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Ed. note: There is much in America that needs fixing and we are on a path to continually fail to make things better. It is my goal to make a difference – perhaps to be a catalyst for things to get better. That is the reason for these posts. To accomplish the goal requires reaching many thousands of people and a robust dialogue.

ACTION STEP: Please offer your comments below and pass this along to three people, encouraging them to subscribe.  Thanks!  JA

Copyright 2018 by Jack Altschuler
Reproduction and sharing are encouraged, providing proper attribution is given.

A Modest Proposal – v2.0

Indiana

Indiana

Reading time – 59 seconds  .  .  .

The clarity came to me in a blinding flash of the obvious and we can thank Governor Mike Pence (R-IN) for being the spark that ignited the flash.

We are beset by haters and Pence showed us another dimension to that, as he signed into law a bill that will allow Indianans to discriminate and to use religion as their excuse. In fact, religion won’t just be their excuse; it will be their legal justification. How proud Pence’s mother must be of him for his endorsing a law to legalize hate and discrimination. But that leaves us wondering what to do with those Indiana haters to whom Pence is sucking up.

There are haters in the North Carolina legislature, too. They think it’s a great idea to take away the right to vote from poor people and minority people. And one of their senators (Thom Tillis) thinks it’s government overreach to require food service workers to wash their hands after going to the bathroom. He must hate a lot of people, because it’s clear that he really doesn’t care about the ebola infection you’ll get. BTW – how were those McDonald’s fries?

Let’s not forget the haters in Congress who think it’s a good idea to shut down the government in some “I’m so powerful” chest thumping display of infantile temper tantrum. They actually don’t care if they shut down the USDA and FDA and you end up eating tainted food and taking poisonous meds. Lost at sea? Too bad, because the Coast Guard is on mandatory cutbacks.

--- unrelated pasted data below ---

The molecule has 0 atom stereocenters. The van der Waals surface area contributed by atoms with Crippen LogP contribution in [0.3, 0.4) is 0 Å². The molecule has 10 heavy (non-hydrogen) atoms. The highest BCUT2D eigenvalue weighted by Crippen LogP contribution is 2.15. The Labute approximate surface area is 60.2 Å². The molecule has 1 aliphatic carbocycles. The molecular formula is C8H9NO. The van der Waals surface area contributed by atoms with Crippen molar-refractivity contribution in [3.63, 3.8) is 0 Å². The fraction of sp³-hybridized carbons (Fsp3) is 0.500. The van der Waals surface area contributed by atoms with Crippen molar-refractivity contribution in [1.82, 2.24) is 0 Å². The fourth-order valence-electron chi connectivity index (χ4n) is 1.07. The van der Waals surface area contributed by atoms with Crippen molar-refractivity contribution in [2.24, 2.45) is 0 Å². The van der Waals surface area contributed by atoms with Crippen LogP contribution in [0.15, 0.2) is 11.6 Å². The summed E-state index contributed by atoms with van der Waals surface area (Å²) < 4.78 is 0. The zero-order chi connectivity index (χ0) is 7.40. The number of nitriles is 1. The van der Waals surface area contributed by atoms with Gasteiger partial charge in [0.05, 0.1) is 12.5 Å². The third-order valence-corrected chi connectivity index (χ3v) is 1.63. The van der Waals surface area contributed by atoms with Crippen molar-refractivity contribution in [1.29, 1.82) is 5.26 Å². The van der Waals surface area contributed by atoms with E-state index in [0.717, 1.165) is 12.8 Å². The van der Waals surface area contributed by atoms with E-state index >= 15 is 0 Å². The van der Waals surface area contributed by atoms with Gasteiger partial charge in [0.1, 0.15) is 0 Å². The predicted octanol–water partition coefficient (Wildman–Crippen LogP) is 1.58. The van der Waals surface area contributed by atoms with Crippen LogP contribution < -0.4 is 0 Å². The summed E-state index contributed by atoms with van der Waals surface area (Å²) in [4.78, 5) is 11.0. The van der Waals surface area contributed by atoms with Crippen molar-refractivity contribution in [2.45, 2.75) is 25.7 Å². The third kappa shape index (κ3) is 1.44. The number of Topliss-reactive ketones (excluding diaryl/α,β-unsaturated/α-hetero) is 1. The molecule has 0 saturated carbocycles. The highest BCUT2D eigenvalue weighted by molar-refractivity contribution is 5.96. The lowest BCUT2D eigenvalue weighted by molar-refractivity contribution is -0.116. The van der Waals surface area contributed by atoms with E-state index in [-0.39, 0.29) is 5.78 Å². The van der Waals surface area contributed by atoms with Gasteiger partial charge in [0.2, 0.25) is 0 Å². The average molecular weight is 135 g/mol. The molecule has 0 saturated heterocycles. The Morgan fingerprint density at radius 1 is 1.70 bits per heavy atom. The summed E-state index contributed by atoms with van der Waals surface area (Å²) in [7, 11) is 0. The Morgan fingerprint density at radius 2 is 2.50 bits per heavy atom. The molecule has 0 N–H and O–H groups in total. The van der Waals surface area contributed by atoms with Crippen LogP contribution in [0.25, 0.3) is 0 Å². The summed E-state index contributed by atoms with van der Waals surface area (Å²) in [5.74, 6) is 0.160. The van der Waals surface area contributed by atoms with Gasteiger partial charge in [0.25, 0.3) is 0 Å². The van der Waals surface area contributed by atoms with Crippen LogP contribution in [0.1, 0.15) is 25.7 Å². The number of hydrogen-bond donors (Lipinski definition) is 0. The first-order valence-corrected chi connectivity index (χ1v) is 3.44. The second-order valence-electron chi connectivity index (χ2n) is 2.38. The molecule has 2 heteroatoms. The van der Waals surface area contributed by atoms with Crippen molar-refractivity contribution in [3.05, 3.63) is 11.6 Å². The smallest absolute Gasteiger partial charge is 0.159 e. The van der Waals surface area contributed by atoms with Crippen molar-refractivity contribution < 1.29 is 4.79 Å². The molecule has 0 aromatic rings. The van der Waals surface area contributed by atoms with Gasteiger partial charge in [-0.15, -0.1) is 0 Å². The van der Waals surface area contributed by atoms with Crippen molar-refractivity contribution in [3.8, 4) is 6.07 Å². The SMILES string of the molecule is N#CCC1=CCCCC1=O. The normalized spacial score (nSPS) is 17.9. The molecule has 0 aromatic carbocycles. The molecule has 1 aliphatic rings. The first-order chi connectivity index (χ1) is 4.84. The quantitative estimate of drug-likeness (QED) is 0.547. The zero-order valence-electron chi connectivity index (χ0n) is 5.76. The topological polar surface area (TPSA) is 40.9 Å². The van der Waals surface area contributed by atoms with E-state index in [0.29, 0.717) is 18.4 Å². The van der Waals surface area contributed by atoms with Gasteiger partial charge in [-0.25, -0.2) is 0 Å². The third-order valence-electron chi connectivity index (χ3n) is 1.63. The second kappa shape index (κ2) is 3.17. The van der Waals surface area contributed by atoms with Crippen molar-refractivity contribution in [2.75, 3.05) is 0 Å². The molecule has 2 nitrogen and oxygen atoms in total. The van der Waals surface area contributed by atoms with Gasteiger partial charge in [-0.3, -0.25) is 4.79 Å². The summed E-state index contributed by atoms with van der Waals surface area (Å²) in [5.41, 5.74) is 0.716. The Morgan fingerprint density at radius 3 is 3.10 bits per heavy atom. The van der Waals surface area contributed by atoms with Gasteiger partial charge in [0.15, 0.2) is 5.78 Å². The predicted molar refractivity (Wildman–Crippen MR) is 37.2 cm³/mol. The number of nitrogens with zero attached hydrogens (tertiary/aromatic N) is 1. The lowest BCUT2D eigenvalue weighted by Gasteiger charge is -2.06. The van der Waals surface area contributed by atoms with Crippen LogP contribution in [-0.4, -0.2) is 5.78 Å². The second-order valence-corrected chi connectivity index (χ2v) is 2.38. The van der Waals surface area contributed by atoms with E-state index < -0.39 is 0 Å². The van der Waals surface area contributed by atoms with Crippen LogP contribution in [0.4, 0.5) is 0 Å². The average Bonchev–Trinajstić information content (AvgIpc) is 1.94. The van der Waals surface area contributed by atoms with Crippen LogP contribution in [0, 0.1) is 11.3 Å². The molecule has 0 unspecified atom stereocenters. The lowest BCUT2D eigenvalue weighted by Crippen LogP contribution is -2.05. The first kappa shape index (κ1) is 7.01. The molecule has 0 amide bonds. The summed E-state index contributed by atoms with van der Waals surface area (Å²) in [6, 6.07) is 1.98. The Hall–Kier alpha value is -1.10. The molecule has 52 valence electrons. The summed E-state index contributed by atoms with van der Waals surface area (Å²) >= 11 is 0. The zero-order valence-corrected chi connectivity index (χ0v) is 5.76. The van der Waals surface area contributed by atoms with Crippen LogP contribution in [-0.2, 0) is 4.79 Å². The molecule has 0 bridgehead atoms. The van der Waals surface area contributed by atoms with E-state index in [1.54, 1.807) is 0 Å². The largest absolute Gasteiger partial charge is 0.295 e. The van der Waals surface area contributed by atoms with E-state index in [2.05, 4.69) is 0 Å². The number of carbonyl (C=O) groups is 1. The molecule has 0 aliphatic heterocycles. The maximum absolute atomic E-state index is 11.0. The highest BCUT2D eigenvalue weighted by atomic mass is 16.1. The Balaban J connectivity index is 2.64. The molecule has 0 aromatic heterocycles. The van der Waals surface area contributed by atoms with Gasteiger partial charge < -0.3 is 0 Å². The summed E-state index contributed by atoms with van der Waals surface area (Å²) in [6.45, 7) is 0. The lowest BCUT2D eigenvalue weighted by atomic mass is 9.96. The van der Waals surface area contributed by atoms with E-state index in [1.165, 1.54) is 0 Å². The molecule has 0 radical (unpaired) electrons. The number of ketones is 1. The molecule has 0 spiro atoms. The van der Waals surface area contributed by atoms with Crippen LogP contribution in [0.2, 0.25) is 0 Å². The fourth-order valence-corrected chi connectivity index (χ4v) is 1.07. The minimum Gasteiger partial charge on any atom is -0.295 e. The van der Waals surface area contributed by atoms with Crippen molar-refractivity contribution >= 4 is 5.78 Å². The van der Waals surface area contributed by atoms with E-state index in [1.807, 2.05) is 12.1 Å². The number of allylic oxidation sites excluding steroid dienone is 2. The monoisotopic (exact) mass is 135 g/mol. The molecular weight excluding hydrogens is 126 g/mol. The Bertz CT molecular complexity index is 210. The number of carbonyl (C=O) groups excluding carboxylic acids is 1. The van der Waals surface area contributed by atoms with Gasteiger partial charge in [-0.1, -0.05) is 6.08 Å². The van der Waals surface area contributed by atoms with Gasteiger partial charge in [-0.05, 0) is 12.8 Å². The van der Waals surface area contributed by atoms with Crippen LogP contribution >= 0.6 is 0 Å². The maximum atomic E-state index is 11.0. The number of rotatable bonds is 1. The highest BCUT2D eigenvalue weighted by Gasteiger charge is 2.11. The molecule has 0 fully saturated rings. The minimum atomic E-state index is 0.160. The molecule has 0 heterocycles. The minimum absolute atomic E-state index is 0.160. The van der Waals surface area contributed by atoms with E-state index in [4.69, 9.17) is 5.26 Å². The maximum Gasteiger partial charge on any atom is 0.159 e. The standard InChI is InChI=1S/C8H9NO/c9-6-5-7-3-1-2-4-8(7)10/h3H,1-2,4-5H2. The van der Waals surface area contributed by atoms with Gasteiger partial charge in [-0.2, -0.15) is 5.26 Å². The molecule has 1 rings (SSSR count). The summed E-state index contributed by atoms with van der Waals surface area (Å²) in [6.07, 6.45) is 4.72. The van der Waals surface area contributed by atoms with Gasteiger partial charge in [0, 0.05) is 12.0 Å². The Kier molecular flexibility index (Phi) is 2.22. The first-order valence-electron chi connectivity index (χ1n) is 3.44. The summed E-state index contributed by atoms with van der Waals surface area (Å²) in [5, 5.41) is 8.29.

Really, the haters are everywhere and they are infecting our country. Clearly, there is only one thing to do: Give them their own state. Let’s choose Indiana, since that state has the current lead in hating.

We’ll require all the haters from around the country to move to Indiana. They can buy the houses of those sensible Americans who will be moving to other states. To be sure that we don’t allow for future infections of hatred elsewhere, we’ll divert the funds from the project at the Mexican border and build a big wall all around the entire state of Indiana to keep those people and their hatred right there.

The haters will have free reign to live as they please, inventing laws that dribble hate throughout the state. Giving full vent to their hate will probably mean they will cull the herd, removing the weak haters so they don’t dilute the gene pool. It should only take three generations or so for them to reduce their numbers to just a handful of very lonely haters who may agree to an extended rehabilitation program and be slowly reintegrated into sane society. If not, we can leave them, say, Evansville, IN, a border town we can quickly enclose with parts from the rest of the state wall that we will be able to remove.

Howard Beale, from the movie "Network," MGM, 1976

Howard Beale character, “Network,” MGM, 1976

Don’t dismiss this idea out of hand, because it might be very attractive to the poison spewers. And it just might send a message to our elected officials that we won’t tolerate their self-serving stupid stuff, that there are consequences to their words and actions and that we are watching and listening.

We’ll follow the imperative of Howard Beale, telling them,

“We’re mad as hell and we’re not going to take this any more!”

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Ed. note: There is much in America that needs fixing and we are on a path to continually fail to make things better. It is my goal to make a difference – perhaps to be a catalyst for things to get better. That is the reason for these posts. To accomplish the goal requires reaching many thousands of people and a robust dialogue.

ACTION STEP: Please offer your comments below and pass this along to three people, encouraging them to subscribe.  Thanks!  JA

Copyright 2018 by Jack Altschuler
Reproduction and sharing are encouraged, providing proper attribution is given.